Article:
Did Donald Trump And 'The Apprentice' Really Help NBC's 'Failed Lineup' In The Ratings?

President Donald Trump's pre-political television career may seem like a millennia ago, but on Sunday the president reminded of us all of his time as host of NBC's The Apprentice when he took aim at one-time network stablemate — and long-time critic — Debra Messing of Will & Grace fame.

Earlier, Messing called for The Hollywood Reporter to name and shame attendees at a planned Beverly Hills fundraiser for Trump's 2020 re-election campaign, which, according to THR, will coincide with the week of the Emmy Awards.

That apparently prompted Trump to tweet Sunday: "I have not forgotten that when it was announced that I was going to do The Apprentice, and when it then became a big hit, helping NBC's failed lineup greatly, @DebraMessing came up to me at an Upfront & profusely thanked me, even calling me 'Sir.' How times have changed!"

What, if anything, was said between Trump and Messing at this unidentified NBC is between them. But did Trump's Apprentice really help boost NBC's ratings to the extent he claims? Here are the facts.

Did Trump's The Apprentice boost NBC's "failed lineup?"

In January 2004, when The Apprentice first premiered, NBC was in a transition phase. Two of its two biggest shows, Friends and Frasier, signed off for good in May 2004 prompting the network's all-comedy Thursday night lineup to be reworked for the first time in over two decades.

The first season of The Apprentice was indeed a huge hit when it premiered in January 2004, giving NBC the fifth top-rated broadcast program of the 2003-2004 television season, per Nielsen ratings data. Trump isn't wrong that Apprentice helped NBC's Thursday night lineup greatly in that respect; prior to Apprentice at 9 p.m., NBC's winning Thursday night comedy lineup had been losing ground to CBS' CSI: Crime Scene Investigation. But to say that NBC's Thursday night lineup was failing seems another classic piece of Trump rhetoric.

donald trump on apprentice
Donald Trump as host of The Apprentice. NBC

Even without The Apprentice, NBC had prime real estate to give it a competitive edge on Thursdays: Friends and ER. For all of its 10 seasons, Friends consistently ranked in the 10 top-rated shows on network television and in its final year ranked as the third top-rated program on broadcast, ahead of Apprentice. Medical drama ER, which aired on Thursdays at 10 p.m. for its entire run, ranked in the 10 top-rated network shows for the first 10 of its 15 years on air.

Will & Grace, though only once ranked in the top 10 shows, in the 2001-2002 TV season, was also a consistent player for NBC, making the cut of top 30 broadcast shows for half of its initial eight-season run between 1998 and 2006. (Will & Grace was revived for a further two seasons in 2017; a third season — the 11th overall — premieres this month.)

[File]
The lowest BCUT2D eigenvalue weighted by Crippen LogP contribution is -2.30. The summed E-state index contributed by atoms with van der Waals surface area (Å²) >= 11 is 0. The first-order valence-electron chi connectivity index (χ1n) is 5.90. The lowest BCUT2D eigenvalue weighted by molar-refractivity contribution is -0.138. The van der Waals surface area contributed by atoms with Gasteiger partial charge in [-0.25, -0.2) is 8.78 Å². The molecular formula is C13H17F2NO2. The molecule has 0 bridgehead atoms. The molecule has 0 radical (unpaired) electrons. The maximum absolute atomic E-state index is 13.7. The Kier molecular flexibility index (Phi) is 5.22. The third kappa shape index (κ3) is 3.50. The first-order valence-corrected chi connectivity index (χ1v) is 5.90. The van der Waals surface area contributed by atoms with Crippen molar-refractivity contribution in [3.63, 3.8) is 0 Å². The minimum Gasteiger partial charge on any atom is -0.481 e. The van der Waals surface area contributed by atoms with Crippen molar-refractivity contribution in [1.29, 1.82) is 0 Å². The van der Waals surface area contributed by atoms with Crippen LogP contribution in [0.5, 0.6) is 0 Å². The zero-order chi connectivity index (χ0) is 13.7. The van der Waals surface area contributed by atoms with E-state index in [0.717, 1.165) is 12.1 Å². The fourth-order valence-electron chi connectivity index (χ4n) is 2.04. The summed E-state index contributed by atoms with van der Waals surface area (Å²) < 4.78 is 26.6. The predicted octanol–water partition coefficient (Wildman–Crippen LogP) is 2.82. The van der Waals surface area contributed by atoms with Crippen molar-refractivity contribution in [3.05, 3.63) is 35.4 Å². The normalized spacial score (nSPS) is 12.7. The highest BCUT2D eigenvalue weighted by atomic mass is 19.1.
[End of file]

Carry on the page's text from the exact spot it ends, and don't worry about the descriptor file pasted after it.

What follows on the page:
The Apprentice's ratings legacy

While Trump and The Apprentice premiered big in the 2003-2004 television season, its popularity waned with each of its successive seasons.

In the 2004-2005 TV season, The Apprentice aired two seasons — one in September 2004 and one in January 2005 — but it dropped out of Nielsen's top 10 rated programs, ranking 14 out of Nielsen's 30 top-rated programs and tying with CBS's Cold Case. What changed? Perhaps the lack of Friends lead-in on Thursday nights and oversaturation of the show — airing its first four seasons in a 24-month period between January 2004 and December 2005.

By Season 4, which premiered in the 2005-2006 TV season, The Apprentice fell out of Nielsen's 30 top-rated programs altogether and never returned. That despite airing a further three regular seasons and seven more editions of The Celebrity Apprentice. By Season 5, The Apprentice relocated from its cushy Thursday 9 p.m. time slot and moved around the NBC schedule. Only once did it return to its original time slot for the first season of Celebrity Apprentice in January 2008.

In terms of consistency and longevity, compared to Friends, ER and Will & Grace, Trump's Apprentice wasn't exactly the great savior of NBC's Thursday lineup.

But that has not stopped Trump from claiming otherwise, such is his preoccupation with television ratings and being No. 1. Former Apprentice publicity manager Jim Dowd recalled in September 2016 that before Apprentice Trump "knew nothing about Nielsen ratings" but "became obsessed."

After the great numbers for Season 1, Dowd told PBS' Frontline that Trump struggled to comprehend The Apprentice's flagging popularity.

"He never saw it that way. And it became really difficult to try to tell that story. There's about 10 people who cover ratings in terms of the publications that matter most," said Dowd. "And he would want to make sure I called all those 10 people and told them, 'Number one show on television, won its time slot,' and I'm looking at the numbers and at that point, say season five, for example, we were number 72 ... he became kind of a monster when it came to these ratings."

Did Donald Trump And 'The Apprentice' Really Help NBC's 'Failed Lineup' In The Ratings? | Culture